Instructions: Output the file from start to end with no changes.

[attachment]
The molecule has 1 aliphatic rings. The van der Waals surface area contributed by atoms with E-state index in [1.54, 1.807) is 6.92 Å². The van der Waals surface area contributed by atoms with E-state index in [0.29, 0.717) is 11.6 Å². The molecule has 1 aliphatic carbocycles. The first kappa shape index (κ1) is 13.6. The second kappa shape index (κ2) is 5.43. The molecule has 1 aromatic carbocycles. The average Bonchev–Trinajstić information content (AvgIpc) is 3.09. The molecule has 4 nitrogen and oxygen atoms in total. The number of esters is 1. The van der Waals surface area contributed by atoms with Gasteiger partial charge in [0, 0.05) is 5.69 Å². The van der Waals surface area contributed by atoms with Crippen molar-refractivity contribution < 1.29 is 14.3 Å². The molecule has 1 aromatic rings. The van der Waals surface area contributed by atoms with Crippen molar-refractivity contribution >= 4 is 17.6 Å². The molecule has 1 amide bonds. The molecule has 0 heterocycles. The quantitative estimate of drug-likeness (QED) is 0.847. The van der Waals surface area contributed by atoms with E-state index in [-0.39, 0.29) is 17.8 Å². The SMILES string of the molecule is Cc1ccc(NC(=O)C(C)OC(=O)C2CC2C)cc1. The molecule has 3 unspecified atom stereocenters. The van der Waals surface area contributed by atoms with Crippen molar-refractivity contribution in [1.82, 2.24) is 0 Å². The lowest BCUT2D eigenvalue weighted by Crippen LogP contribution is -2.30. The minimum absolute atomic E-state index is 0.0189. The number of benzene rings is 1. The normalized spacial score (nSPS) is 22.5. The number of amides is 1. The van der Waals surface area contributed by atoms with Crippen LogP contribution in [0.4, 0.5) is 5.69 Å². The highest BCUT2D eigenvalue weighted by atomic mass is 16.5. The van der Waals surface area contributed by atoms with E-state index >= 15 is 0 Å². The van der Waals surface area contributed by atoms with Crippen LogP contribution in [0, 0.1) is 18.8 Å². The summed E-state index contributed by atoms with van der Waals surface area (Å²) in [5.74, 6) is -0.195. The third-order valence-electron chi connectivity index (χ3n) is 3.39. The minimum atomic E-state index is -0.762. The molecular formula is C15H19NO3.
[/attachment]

The molecule has 1 aliphatic rings. The van der Waals surface area contributed by atoms with E-state index in [1.54, 1.807) is 6.92 Å². The van der Waals surface area contributed by atoms with E-state index in [0.29, 0.717) is 11.6 Å². The molecule has 1 aliphatic carbocycles. The first kappa shape index (κ1) is 13.6. The second kappa shape index (κ2) is 5.43. The molecule has 1 aromatic carbocycles. The average Bonchev–Trinajstić information content (AvgIpc) is 3.09. The molecule has 4 nitrogen and oxygen atoms in total. The number of esters is 1. The van der Waals surface area contributed by atoms with Gasteiger partial charge in [0, 0.05) is 5.69 Å². The van der Waals surface area contributed by atoms with Crippen molar-refractivity contribution < 1.29 is 14.3 Å². The molecule has 1 aromatic rings. The van der Waals surface area contributed by atoms with Crippen molar-refractivity contribution >= 4 is 17.6 Å². The molecule has 1 amide bonds. The molecule has 0 heterocycles. The quantitative estimate of drug-likeness (QED) is 0.847. The van der Waals surface area contributed by atoms with E-state index in [-0.39, 0.29) is 17.8 Å². The SMILES string of the molecule is Cc1ccc(NC(=O)C(C)OC(=O)C2CC2C)cc1. The molecule has 3 unspecified atom stereocenters. The van der Waals surface area contributed by atoms with Crippen molar-refractivity contribution in [1.82, 2.24) is 0 Å². The lowest BCUT2D eigenvalue weighted by Crippen LogP contribution is -2.30. The minimum absolute atomic E-state index is 0.0189. The number of benzene rings is 1. The normalized spacial score (nSPS) is 22.5. The number of amides is 1. The van der Waals surface area contributed by atoms with Crippen LogP contribution in [0.4, 0.5) is 5.69 Å². The highest BCUT2D eigenvalue weighted by atomic mass is 16.5. The van der Waals surface area contributed by atoms with E-state index >= 15 is 0 Å². The van der Waals surface area contributed by atoms with Crippen LogP contribution in [0, 0.1) is 18.8 Å². The summed E-state index contributed by atoms with van der Waals surface area (Å²) in [5.74, 6) is -0.195. The third-order valence-electron chi connectivity index (χ3n) is 3.39. The minimum atomic E-state index is -0.762. The molecular formula is C15H19NO3.